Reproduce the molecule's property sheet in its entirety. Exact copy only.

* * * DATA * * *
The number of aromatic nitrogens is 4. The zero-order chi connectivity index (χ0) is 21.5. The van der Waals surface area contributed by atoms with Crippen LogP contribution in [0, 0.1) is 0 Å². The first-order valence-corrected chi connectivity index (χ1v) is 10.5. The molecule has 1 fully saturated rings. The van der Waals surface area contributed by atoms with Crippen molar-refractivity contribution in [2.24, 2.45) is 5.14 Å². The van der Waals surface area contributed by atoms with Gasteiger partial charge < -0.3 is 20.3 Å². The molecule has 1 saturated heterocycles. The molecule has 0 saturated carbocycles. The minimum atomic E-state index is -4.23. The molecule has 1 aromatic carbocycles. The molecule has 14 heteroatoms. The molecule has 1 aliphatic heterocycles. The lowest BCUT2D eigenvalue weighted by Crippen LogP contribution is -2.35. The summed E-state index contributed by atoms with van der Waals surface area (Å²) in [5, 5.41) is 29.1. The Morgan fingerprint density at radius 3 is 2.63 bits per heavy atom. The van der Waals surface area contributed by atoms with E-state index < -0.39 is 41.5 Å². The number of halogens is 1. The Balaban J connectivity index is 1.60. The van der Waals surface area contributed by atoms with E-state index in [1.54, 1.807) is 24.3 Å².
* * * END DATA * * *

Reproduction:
The number of aromatic nitrogens is 4. The zero-order chi connectivity index (χ0) is 21.5. The van der Waals surface area contributed by atoms with Crippen LogP contribution in [0, 0.1) is 0 Å². The first-order valence-corrected chi connectivity index (χ1v) is 10.5. The molecule has 1 fully saturated rings. The van der Waals surface area contributed by atoms with Crippen molar-refractivity contribution in [2.24, 2.45) is 5.14 Å². The van der Waals surface area contributed by atoms with Gasteiger partial charge < -0.3 is 20.3 Å². The molecule has 1 saturated heterocycles. The molecule has 0 saturated carbocycles. The minimum atomic E-state index is -4.23. The molecule has 1 aromatic carbocycles. The molecule has 14 heteroatoms. The molecule has 1 aliphatic heterocycles. The lowest BCUT2D eigenvalue weighted by Crippen LogP contribution is -2.35. The summed E-state index contributed by atoms with van der Waals surface area (Å²) in [5, 5.41) is 29.1. The Morgan fingerprint density at radius 3 is 2.63 bits per heavy atom. The van der Waals surface area contributed by atoms with E-state index < -0.39 is 41.5 Å². The number of halogens is 1. The Balaban J connectivity index is 1.60. The van der Waals surface area contributed by atoms with E-state index in [1.54, 1.807) is 24.3 Å².